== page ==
Revisiting Jack Lambert’s Super Bowl X Throwdown
He has often described himself as just another average farm boy from a small town in Ohio, and willingly acknowledges himself as one of the slowest quarterbacks in the state coming out of high school. His only claim to fame from a four-year stay at Kent State, he says, was in sharing a locker room with Nick Saban and Gary Pinkel.
But it’s hard for Jack Lambert to cling to modesty while trying to illustrate his impact upon the 1970s Pittsburgh Steelers. It’s hard for anybody to do so. It’s also impossible to over-emphasize Lambert’s imprint upon the outcome of Pittsburgh’s Super Bowl X victory over the Dallas Cowboys in January, 1976. As was so often the case during his illustrious 11-year Hall of Fame career, Lambert was everywhere on the playing field against the Cowboys on that sunny afternoon in Miami, doing the inconceivable with all the indifference of an unscrupulous pirate. He tackled viciously, cursed his opponent relentlessly, and authored one post-play throw-down that continues to live on in Super Bowl lore.
That Jack, a 1974 second-round draftee of the Steelers, loved to rattle his opponents was well known around the league. But nobody could have guessed just how badly Lambert wanted to beat up on the Cowboys during Super Bowl X.
Lambert had missed only one game during the 1975 campaign, and that was the preseason finale at Texas Stadium versus Dallas. As the story goes, Lambert thought he’d celebrate his first trip to the Lone Star State by dressing up like a Texan. So the 23-year old middle linebacker bought a pair of Cowboy boots and wore them to a party given by Steelers offensive tackle Jon Kolb.
The way Lambert told it, he somehow stepped into a hole while wearing the boots and sprained his ankle, forcing head coach Chuck Noll to sit him out against the Cowboys. That Lambert’s teammates were bested by Dallas 17-16 on the following night only made Lambert’s injury smart all the more.
Four months later, Lambert was looking forward to what he considered be a grudge match versus Dallas in the Super Bowl. And no, he wasn’t planning on wearing any more boots before the game.
“I’ll go barefoot or wear sneakers,” he promised.
Like many of his friends in the Pittsburgh, Lambert didn’t try to hide his disdain for Tom Landry’s intricate motion-offense.
“Dallas and Cincinnati are the toughest teams in the league to play, in my estimation,” he said in the days leading up to Super Bowl X. “They may shift three or four times before they get set. I’d rather play Oakland myself. They just come out and play football.”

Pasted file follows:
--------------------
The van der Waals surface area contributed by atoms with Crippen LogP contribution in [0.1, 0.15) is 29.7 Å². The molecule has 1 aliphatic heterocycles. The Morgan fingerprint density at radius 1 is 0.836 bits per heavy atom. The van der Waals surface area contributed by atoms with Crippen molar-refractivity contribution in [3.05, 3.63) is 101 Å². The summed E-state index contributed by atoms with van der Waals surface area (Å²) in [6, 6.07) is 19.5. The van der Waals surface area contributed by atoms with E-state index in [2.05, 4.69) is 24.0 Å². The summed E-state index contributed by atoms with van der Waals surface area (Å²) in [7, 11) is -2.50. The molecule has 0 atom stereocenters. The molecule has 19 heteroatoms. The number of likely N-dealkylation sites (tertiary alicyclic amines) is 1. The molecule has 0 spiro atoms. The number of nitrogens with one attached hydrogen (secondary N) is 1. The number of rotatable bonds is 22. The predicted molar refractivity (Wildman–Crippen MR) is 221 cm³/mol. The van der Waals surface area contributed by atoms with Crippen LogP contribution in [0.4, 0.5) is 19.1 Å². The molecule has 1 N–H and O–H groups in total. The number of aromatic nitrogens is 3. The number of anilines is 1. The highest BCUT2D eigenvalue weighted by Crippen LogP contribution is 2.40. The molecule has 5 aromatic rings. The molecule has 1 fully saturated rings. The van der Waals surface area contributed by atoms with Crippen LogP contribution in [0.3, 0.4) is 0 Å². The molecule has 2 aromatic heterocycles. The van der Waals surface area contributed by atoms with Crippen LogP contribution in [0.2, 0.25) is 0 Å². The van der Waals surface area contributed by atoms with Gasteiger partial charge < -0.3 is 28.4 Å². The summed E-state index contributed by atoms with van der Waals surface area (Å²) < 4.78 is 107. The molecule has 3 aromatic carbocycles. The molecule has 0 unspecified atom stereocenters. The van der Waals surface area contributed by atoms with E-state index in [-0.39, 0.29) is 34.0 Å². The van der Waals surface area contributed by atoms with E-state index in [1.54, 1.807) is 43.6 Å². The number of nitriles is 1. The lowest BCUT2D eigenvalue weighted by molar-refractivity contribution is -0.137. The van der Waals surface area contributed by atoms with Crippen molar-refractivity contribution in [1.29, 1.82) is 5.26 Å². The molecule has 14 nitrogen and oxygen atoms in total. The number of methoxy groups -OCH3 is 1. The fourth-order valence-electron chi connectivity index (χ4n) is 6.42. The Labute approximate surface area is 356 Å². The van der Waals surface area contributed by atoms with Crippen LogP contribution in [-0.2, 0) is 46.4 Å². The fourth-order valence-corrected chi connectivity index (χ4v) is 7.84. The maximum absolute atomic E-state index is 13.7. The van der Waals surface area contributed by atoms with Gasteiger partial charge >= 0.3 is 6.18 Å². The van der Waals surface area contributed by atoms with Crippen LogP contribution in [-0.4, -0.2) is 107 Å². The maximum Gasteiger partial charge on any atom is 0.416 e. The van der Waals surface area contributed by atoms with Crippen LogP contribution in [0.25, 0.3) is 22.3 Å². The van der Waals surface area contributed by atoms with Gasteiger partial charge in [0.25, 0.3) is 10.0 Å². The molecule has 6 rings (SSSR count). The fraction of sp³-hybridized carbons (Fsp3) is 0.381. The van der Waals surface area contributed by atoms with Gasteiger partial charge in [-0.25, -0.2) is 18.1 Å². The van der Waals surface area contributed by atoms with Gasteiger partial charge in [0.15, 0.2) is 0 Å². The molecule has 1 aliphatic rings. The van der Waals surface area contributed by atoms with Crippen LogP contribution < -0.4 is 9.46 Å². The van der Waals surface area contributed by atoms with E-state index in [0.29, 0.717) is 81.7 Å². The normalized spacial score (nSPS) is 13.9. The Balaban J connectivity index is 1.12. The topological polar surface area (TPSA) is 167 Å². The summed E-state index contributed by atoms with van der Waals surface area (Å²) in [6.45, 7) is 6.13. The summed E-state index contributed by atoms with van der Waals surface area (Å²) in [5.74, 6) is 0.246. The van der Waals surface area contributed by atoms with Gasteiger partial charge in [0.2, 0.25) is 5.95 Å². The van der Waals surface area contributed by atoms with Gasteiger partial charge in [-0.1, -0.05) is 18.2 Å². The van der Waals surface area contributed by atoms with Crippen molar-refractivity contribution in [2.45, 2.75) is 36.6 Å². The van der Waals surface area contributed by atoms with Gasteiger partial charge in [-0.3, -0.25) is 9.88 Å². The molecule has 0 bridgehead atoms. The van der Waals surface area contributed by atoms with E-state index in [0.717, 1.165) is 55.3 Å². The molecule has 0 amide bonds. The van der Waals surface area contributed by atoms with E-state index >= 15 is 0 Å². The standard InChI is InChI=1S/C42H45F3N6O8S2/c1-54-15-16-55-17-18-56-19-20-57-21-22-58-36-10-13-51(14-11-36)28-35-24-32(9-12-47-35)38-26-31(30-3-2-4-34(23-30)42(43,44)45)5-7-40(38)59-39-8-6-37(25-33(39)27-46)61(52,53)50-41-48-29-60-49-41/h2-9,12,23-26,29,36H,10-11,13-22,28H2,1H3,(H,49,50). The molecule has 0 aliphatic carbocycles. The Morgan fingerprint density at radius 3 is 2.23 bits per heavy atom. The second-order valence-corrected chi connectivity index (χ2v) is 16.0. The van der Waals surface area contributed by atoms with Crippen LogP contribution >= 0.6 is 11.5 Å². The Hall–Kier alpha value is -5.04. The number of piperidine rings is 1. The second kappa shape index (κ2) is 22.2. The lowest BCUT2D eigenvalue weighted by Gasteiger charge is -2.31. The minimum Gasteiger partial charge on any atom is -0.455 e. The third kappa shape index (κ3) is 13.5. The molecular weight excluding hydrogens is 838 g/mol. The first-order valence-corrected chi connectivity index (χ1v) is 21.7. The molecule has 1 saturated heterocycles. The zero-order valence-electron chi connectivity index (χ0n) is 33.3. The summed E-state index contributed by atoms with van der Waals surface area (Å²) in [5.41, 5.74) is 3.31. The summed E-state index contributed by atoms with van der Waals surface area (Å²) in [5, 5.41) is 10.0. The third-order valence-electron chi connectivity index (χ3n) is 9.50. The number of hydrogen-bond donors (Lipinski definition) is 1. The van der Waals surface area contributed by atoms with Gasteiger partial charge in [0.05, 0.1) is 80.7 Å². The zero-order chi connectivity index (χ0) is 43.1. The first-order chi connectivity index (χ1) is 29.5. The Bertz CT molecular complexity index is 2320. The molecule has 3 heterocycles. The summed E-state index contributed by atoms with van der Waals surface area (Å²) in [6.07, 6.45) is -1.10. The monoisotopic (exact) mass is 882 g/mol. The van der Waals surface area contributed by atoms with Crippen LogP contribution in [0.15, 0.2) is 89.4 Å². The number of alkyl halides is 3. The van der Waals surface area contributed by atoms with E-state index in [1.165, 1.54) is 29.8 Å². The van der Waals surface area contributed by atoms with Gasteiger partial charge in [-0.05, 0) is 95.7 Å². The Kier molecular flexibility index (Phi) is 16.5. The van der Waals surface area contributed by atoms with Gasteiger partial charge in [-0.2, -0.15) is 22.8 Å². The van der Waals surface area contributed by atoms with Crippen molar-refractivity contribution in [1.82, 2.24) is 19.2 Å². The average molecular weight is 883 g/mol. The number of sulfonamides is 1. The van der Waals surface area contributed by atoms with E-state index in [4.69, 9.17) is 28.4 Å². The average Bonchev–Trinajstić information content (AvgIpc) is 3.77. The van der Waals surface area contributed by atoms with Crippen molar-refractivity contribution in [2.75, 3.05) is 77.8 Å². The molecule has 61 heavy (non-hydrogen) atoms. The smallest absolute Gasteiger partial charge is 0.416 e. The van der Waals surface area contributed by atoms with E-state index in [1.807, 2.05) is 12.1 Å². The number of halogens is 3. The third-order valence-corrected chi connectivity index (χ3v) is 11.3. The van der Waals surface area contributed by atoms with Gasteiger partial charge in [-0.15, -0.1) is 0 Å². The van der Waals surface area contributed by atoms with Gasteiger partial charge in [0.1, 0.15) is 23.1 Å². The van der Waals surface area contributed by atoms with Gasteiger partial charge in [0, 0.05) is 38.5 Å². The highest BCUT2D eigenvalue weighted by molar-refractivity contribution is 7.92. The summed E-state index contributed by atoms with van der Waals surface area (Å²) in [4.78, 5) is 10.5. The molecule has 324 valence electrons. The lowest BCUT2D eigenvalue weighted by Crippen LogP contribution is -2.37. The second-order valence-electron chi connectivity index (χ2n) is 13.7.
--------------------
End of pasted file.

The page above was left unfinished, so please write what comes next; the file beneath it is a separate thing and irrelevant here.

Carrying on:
It was that same Dallas offense that got the best of Lambert and the Steelers defense in the first quarter, using an assortment of pre-snap motion to confuse the Pittsburgh secondary. The result was a 29-yard touchdown pass from Roger Staubach to Drew Pearson that put the Cowboys ahead 7-0.
After nearly forty minutes of play, the Cinderella Cowboys were still out in front, albeit by a slim 10-7 margin. If Lambert had been merely concerned at the Steelers’ inability to overtake Dallas on the scoreboard, then it was frustration which was the controlling force in his third-quarter altercation with Dallas safety Cliff Harris.
Another long drive for the Pittsburgh offense had just gone up in smoke off the foot of place-kicker Roy Gerela, who missed from 33 yards away. It was his second failed field-goal attempt of the afternoon, an event which prompted an impromptu celebration from Harris.
Thrilled with his team’s good fortune, Harris walked up to the Steelers’ shocked place-kicker and playfully patted Gerela on the helmet with both hands.
“Good job. You’re helping us,” Harris told him.
Lambert was having none of Harris’ ribbing. Grabbing Harris by the shoulder pads in what he would later insist was an act of protection for his teammate, Lambert slammed Harris to the ground.
“Harris jumped up in his face and slapped him in the helmet,” Lambert explained after the game. “I thought it was unnecessary. He slapped Gerela’s helmet a couple of times. I didn’t say anything. I just threw him on the ground. Harris laughed in Gerela’s face. When I see injustice, I try to do something about it.”
Rather than toss Lambert or Harris out of the game, line-judge Jack Fette quickly intervened and directed each player to his respective bench area. No harm, no foul! Play on!
Gerela afterwards denied any wrongdoing on Harris’ part, but that didn’t stop the Steelers head coach from taking up for his hard-nosed, toothless middle linebacker.
“Jack Lambert,” said Noll, “is a defender of what is right.”